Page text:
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Current Night Sky

MANITOBA SKIES – June 2018

June is the least-dark month of all, with the sun rising early and setting late. Manitobans don't even get true "night" at all, with several weeks of perpetual twilight around the solstice date. Still, there are many great celestial sights to be seen in June's night skies for those who stay up late or rise early.

Planets

The brilliant star low in the west just after sunset is the planet Venus. Venus stays low in the western sky, although it's visible until nearly midnight because of the artificially-late sunsets caused by Daylight Savings Time. It's easy to identify - since it's brighter than any other object in the sky except the sun and moon, it is the "first star you'll see tonight" all month long, although you'll need to avoid any tall buildings or trees along your western horizon. Head out about 30 minutes after sunset and you should easily spot the brightest planet.

Don't confuse Venus for Jupiter, nearly as bright and on the opposite end of the sky.  Jupiter is in the southeast at sunset, and moves into the southern sky as darkness falls. Jupiter dominates the southern sky all night. Binoculars will show several tiny dots of light lined up with the planet - these are some of Jupiter's four largest moons. They will change their position from night to night, making an interesting site every time you observe the giant planet. Even a small telescope can show Jupiter's cloud bands - it's one of the sky's highlights.

The only planet that can eclipse Jupiter for visual interest is the ringed planet Saturn, which rises about 11 p.m. and follows Jupiter across the sky. Saturn is over a billion kilometres away, and so you'll need a telescope to show the rings, but the view is well worth it.

Bringing up the rear in this month's planetary cavalcade is the red planet Mars. Mars is coming into its best viewing circumstances this summer, when it will be closer than it has been since 2003. Still, it's just a bright red "star" unless you have a good telescope. The Planetarium will be hosting Mars observing sessions over the summer; stay tuned for details. (Despite what you may read on less-reputable websites, Mars will not be as big as the Moon.)

To see where things are in the night sky, visit Heavens-Above's excellent Sky Chart page for Winnipeg, and adjust the times and dates for when you will be observing. For other locations, visit the Settings page and choose the nearest city or town.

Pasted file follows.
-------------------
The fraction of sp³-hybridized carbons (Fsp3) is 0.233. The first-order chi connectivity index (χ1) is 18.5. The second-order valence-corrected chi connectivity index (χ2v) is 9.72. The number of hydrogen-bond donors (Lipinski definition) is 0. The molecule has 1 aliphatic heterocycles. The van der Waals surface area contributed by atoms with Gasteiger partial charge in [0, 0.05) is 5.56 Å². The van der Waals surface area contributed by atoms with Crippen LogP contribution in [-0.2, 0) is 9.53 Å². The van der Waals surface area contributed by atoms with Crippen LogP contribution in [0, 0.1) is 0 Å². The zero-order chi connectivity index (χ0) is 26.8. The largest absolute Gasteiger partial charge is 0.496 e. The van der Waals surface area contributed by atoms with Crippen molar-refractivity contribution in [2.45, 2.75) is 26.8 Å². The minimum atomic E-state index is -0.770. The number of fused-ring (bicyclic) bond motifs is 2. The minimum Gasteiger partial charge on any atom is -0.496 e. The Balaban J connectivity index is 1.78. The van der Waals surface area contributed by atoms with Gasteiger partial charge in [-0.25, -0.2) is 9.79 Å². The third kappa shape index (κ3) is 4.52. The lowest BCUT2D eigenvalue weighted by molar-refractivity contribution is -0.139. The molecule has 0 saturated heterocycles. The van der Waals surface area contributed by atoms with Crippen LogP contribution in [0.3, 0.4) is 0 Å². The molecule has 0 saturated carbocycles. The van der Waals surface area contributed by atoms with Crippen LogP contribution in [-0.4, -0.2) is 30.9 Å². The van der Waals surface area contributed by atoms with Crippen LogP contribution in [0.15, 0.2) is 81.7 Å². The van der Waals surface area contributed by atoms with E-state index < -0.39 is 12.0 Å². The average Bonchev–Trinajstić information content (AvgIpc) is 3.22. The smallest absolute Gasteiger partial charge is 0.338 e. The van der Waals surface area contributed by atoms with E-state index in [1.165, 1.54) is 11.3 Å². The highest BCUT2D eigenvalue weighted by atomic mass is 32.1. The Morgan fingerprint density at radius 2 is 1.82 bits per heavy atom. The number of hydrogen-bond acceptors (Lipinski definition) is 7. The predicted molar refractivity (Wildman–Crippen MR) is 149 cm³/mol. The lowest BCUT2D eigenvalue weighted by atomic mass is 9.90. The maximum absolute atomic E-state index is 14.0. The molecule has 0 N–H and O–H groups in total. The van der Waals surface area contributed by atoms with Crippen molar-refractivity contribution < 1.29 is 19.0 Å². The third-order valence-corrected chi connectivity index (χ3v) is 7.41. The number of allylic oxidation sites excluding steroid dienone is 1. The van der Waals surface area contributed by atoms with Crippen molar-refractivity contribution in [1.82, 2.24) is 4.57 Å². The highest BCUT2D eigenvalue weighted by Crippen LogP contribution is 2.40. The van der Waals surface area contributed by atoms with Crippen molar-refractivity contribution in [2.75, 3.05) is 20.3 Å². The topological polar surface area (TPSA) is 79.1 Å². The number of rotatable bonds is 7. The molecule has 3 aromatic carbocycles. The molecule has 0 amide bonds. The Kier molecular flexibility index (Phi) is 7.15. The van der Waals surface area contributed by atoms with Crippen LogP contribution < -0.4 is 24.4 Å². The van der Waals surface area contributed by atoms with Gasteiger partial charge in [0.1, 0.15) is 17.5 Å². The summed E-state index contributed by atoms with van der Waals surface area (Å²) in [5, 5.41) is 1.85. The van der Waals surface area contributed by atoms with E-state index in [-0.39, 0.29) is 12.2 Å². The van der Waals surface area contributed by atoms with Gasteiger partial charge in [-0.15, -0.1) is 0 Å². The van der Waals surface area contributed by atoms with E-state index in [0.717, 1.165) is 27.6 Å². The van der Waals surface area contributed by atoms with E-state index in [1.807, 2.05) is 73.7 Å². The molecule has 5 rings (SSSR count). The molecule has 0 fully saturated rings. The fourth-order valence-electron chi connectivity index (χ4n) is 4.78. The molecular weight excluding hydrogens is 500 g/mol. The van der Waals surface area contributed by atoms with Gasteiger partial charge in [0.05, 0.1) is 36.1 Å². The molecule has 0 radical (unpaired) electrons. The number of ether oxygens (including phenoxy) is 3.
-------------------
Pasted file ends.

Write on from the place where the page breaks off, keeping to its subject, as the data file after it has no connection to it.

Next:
Sky Events - June 2018

All times below are given in Central Daylight Time (CDT), the local time zone for all of Manitoba.

Wednesday, June 6th  - Last Quarter Moon.

Wednesday, June 13th - New Moon.

Saturday, June 16th (evening) -The crescent moon is near Venus in the western sky.

Wednesday, June 20th - First Quarter Moon.

Thursday, June 21st at 1:07 a.m. - Summer Solstice - The official start of summer in the northern hemisphere. This is the point where the sun rises the farthest north of east, and sets the farthest south of west, hits its highest point at noon, and gives us the longest period of daylight hours. Unless you live at Stonehenge or are watching really closely, though, you're unlikely to notice a difference between today and tomorrow or even next week. This is the extreme point of a year-long cycle, which makes it easy to measure but doesn't necessarily relate to the weather or what summer feels like at various points around the world.

Saturday, June 23rd - The waxing gibbous moon is near Jupiter tonight. If you watch early in the evening, and then again later at night, you will be able to see two of the celestial motions we usually ignore. The pair of objects will have moved farther to the south and west because the Earth is rotating on its axis once a day, but the Moon will also have moved farther away from Jupiter. This latter motion is caused by the Moon's orbital motion around the Earth, something we don't normally notice in a single evening.

Wednesday, June 27th - Saturn at opposition - Full Moon nearby -  Another one of those "extreme points" of a long-term celestial cycle, Saturn reaches the point in its orbit when it is opposite the sun in our sky. This means that Saturn rises about sunset, is at its highest point in the south about midnight, and sets as the sun rises. However, it happens to occur on the same night as Full Moon - which is essentially the Moon's opposition as well. So, this will be a good night to go out and catch the two most spectacular objects in the sky at the same time.

 

Other events of interest to sky watchers can be found in SkyNews magazine, the Canadian Magazine of Astronomy & Stargazing.

To spot the International Space Station as it passes over southern Manitoba, visit Heavens-Above.com which calculates times and directions for you.

 

 

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